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WHT Rate Change Impacts Employee Termination Payments
For as long as most people can remember where an employee or director in the UK has had their employment terminated, the usual tax withholding after leaving employment on any payment over ?30,000 has been at the basic rate (currently 20%).
The individual must report the payment to Her Majesty's Revenue and Customs (HMRC) by the 31 January following the end of the UK tax year (5 April) and pay the remaining tax due, usually at 40% less the 20% already paid, again by 31 January.
HMRC with very little publicity are changing the deduction which must be made to the employee's highest rate of tax for the month, in most cases this will be now be 40% or 50%.
This will impact all employers in the UK who must implement the new rates or suffer recovery of the tax due, penalties and interest. Terminated employees lose the tax cash flow advantages of their lump sum. Employees who subsequently do not owe tax at 40% or 50% will have to seek a refund from HMRC.
HMRC are also changing the tax due for new employees who do not have a form P45 from their previous employer when joining a new employer. Rather than tax at Basic rate (20%) deductions will be due at higher rates depending on the level of income. Taxand UK investigates the latest withholding tax rate change on employee termination payments and certain new employees and what taxpayers in these situations should look out for. This has been given little publicity and will not have been seen by many employers although It has started to be picked up by the financial press and media in the last few weeks. HMRC say the new rules will be set out in their guidance booklet CWG2 (2011) published at the end of February.
The current practice where a payment is made after leaving and a form P45 has been issued is long established and is well known and complied with. It potentially affects every employer in the UK and so a great many are likely to be unaware of the change when the new rules become effective from 6 April 2011.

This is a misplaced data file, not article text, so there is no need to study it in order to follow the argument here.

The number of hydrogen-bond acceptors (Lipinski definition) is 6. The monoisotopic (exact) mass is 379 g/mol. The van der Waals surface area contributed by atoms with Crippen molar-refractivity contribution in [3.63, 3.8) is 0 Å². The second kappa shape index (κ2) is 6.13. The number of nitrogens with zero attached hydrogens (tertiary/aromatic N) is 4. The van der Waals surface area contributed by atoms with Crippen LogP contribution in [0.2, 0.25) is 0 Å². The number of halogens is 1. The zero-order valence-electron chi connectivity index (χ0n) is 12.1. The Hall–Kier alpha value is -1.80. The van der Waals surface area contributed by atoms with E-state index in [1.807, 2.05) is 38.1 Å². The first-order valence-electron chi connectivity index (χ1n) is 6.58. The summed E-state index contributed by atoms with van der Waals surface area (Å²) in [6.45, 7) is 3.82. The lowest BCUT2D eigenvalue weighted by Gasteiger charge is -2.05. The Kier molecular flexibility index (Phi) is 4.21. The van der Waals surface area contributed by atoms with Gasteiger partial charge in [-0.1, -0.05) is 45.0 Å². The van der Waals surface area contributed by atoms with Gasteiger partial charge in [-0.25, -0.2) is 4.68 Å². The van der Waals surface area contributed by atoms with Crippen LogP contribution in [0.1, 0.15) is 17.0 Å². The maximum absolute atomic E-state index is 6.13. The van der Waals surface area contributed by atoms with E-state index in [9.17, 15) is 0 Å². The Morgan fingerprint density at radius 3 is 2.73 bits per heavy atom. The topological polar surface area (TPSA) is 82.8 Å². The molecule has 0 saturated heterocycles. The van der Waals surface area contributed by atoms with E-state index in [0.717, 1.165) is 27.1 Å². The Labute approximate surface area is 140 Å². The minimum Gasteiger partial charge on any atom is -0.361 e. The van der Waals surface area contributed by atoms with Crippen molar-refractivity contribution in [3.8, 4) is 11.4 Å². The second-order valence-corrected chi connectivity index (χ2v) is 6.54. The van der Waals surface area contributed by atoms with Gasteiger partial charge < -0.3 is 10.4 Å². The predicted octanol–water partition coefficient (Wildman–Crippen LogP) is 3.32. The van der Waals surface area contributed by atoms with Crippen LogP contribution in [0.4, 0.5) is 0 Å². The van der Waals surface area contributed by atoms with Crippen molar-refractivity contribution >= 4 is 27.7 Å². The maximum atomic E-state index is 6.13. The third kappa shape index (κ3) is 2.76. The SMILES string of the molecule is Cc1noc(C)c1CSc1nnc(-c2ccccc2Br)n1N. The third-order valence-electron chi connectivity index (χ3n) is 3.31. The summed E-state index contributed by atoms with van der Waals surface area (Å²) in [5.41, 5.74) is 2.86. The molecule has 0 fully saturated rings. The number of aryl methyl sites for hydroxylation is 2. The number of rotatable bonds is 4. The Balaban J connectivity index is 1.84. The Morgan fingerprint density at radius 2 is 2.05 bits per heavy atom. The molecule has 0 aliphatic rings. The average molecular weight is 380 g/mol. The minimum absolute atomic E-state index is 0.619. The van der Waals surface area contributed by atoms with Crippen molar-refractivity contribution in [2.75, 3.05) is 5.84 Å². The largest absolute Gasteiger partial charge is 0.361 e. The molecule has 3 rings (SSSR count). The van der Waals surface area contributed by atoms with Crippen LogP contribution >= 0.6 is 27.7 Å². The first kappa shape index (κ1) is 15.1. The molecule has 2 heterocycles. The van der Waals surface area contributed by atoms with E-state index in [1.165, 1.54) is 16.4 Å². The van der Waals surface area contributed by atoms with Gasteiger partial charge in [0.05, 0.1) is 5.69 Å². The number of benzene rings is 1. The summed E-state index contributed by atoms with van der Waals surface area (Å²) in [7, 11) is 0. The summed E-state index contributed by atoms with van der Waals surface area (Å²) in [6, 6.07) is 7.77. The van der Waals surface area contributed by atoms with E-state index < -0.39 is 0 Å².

This is likely to have been implemented to increase the tax flow into the Treasury. Currently some employees have tax at 20% deducted from their termination payment and do not pay the additional 20% or 30% tax until up to 21 months later. This for some is a very useful cash flow advantage. For others it is a disaster as they do not put aside the tax they will need to pay and consequently do not have the money when payment is due. Some invest the money but make a bad investment and consequently no longer have the full tax liability due.
Under the new rules there will be a significant number of individuals who will be over taxed at the time of termination. They will be due a significant refund but could have to wait in excess of 21 months for this thus giving the UK Treasury an interest free loan. This arises because payments will be taxed on what is known as a month one basis. Consequently, an individual could pay 50% tax on a taxable termination payment as low as ?12,500.
The concern is therefore that modestly paid individuals with substantial service in an employment could receive a termination payment which for the month of payment projects them into 50% tax but who receive very little other income in the tax year and are consequently due a sizeable tax refund. Often the money is essential for them to live on but may not be refunded for a considerable length of time.
HMRC in the same weekly update also announced that where an employee does not produce a form P45 from their previous employer and a form P46 needs to be signed, tax will no longer be deductable at just basic rate (BR), instead tax will be deducted using a code OT which means no allowance and tax will be payable depending on income at a rate up to 50%.
This again is another cash flow measure but does make commercial sense as higher earners will pay close to the correct amount of tax in the first month working for a new employer rather than being significantly under taxed and having a larger tax bill in month 2 when the correct tax code has been issued.
Ensure that all those in Payroll, HR, tax and finance together with business unit leaders are aware of this significant change to tax on termination payments. It is essential the correct deductions are made at the time of payment and also that any revisions to employee hand books, policies, employee communications are made. Failure to take action will lead to employers owing tax, penalties and interest. Employees will over pay rather than underpay but must be warned of this fact. Those most likely to be due a refund of tax may benefit by being advised of this likelihood and told of the steps they can take to ensure the earliest possible refund.
Payroll staff and HR should be aware of the new tax deductions for starters who sign a form P46.The employees affected should pay close to the correct amount of tax and so employers are less likely to have queries from these employees once the correct code has been issued by HMRC.
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